The fastest and most efficient way to deal with a stuck throttle situation is to use a brake pressure kill switch that is installed in the brake lines. The first and immediate response to realization that the throttle will not close is to hit the brakes very hard. This response will activate a pressure kill switch which will interrupt the current to the distributor and kill the motor while the brake pressure is elevated.

These units are relatively cheap, or compared to a destroyed front end, complete car, and/or injured driver, it is extremely cheap.

So, it is a no-brainer that we all need to install a brake pressure kill switch, something that right now only a few racers are doing. Here is a detailed but simple explanation of how to install one of these units.

Choose the Appropriate Brake Line

For asphalt race cars, we would use the front brake line for our installation. For dirt cars, we might choose the rear brake line if it receives more braking pressure than the fronts.

Installation

Install the unit near the brake master cylinder so that you can route the ignition wires easily between it and the distributor and panel. Remove anything holding the brake line. The switch will be attached to a T-fitting.

You’ll need compression beads and compression nuts the size of your brake line. Cut out a section of the brake line where the unit will reside to the make room for the T-fitting. File the ends of the line, slide the compression nut, then the compression beads onto the lines and then tighten the nuts. Be sure to use plumbers tape on the threads.

Fill the T-fitting and the brake pressure switch with brake fluid and then screw the switch onto the T-block again using plumbers tape on the threads. By filling the block and switch with fluid, very little air will be trapped.

Bleed both of the front brake lines completely so that you are sure no air is left in the lines. Then, re-mount the line to the frame, preferably using rubber insulated mounts. Once the unit is installed, prepare the wires that will be connected to the distributor and the ignition box.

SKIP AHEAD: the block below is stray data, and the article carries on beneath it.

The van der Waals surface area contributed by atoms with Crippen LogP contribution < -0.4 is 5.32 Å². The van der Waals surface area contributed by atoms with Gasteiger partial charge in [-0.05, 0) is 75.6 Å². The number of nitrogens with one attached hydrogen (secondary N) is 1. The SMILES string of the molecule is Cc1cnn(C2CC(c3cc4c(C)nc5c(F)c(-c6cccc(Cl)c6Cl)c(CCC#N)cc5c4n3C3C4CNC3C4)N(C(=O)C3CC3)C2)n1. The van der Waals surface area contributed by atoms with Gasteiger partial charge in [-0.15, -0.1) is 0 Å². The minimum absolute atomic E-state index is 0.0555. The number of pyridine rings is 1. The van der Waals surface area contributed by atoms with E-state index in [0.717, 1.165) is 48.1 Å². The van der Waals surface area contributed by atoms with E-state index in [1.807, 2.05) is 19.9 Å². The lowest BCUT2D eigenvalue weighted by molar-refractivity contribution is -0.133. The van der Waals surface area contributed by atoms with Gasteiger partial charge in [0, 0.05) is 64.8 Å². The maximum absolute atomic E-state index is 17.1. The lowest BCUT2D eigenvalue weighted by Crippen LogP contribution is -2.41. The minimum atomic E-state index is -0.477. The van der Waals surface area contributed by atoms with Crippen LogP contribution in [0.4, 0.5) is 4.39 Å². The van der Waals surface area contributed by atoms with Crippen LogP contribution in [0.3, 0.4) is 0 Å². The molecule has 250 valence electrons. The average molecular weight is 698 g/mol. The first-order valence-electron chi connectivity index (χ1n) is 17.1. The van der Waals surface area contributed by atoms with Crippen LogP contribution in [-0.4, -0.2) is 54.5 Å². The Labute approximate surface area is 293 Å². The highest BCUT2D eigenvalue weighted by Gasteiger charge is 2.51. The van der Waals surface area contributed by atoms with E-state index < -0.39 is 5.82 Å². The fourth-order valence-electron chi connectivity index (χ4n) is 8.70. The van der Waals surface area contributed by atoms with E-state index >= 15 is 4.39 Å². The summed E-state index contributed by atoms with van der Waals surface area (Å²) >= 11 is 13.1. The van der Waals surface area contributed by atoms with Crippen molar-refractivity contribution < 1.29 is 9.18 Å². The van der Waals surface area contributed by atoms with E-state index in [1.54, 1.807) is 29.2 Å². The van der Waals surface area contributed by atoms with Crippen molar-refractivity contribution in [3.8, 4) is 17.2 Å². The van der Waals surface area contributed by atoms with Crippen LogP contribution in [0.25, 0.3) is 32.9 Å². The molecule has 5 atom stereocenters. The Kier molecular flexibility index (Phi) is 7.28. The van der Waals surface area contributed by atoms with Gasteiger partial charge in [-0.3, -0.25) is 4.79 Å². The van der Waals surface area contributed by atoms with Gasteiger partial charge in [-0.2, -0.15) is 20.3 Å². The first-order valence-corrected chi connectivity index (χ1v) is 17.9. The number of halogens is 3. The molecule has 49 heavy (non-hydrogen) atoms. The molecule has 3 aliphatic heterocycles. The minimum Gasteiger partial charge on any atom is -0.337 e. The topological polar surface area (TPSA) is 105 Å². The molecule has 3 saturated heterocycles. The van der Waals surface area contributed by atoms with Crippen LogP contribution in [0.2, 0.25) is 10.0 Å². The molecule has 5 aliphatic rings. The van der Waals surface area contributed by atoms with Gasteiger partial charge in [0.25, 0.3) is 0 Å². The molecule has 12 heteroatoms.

The brake pressure kill switch we installed interrupts the flow of current between the ignition box and the distributor. So, we prepared two wires the proper length to reach those two ends. When you attach a closed end terminal (never use open end terminals), always solder the connection.

Crimping the wire is not enough to prevent an unexpected disconnect if a piece of rubber or rocks get thrown against the wire. And, use a heat shrink insulator on the connection to prevent shorting out.

Testing and Adjusting the Pressure

Once we have installed the unit and connected the wiring properly, we need to test and adjust it. Have the driver sit in the car and attach a current tester to each of the two leads on the kill switch. Switch the tester to the OHM side and the lowest units and read the display. If you get a reading, the switch is closed and the engine will fire and run.

Then have the driver put pressure on the brake pedal until the display shows no resistance. At that point, the engine would stop running if it were. See if that pressure relates to something that in the opinion of the driver is in excess of normal braking.

Remember that in racing conditions, if a competitor cuts you off, your braking pressure will increase, so have the driver simulate that to see if it kills the motor. If not, and he can still kill the current with heavier brake pressure, the unit is fine. If not, adjust the pressure cutoff until it is correct for your use.

When convenient, fire the motor and then try to kill it with excessive brake pressure application to make sure it is working. The engine will re-fire as soon as pressure is released. When at the track, have the driver remember to test the unit each time before the car is run.

These units are relatively cheap, or compared to a destroyed front end, complete car, and/or injured driver, it is extremely cheap. Order your brake pressure kill switch today and rest easier when your expensive car and irreplaceable driver is on the track. If you ever need it, you will be very happy you took the time and effort to get this done.

SOURCE
Coleman Racing Products
800-221-1851
http://www.colemanracing.com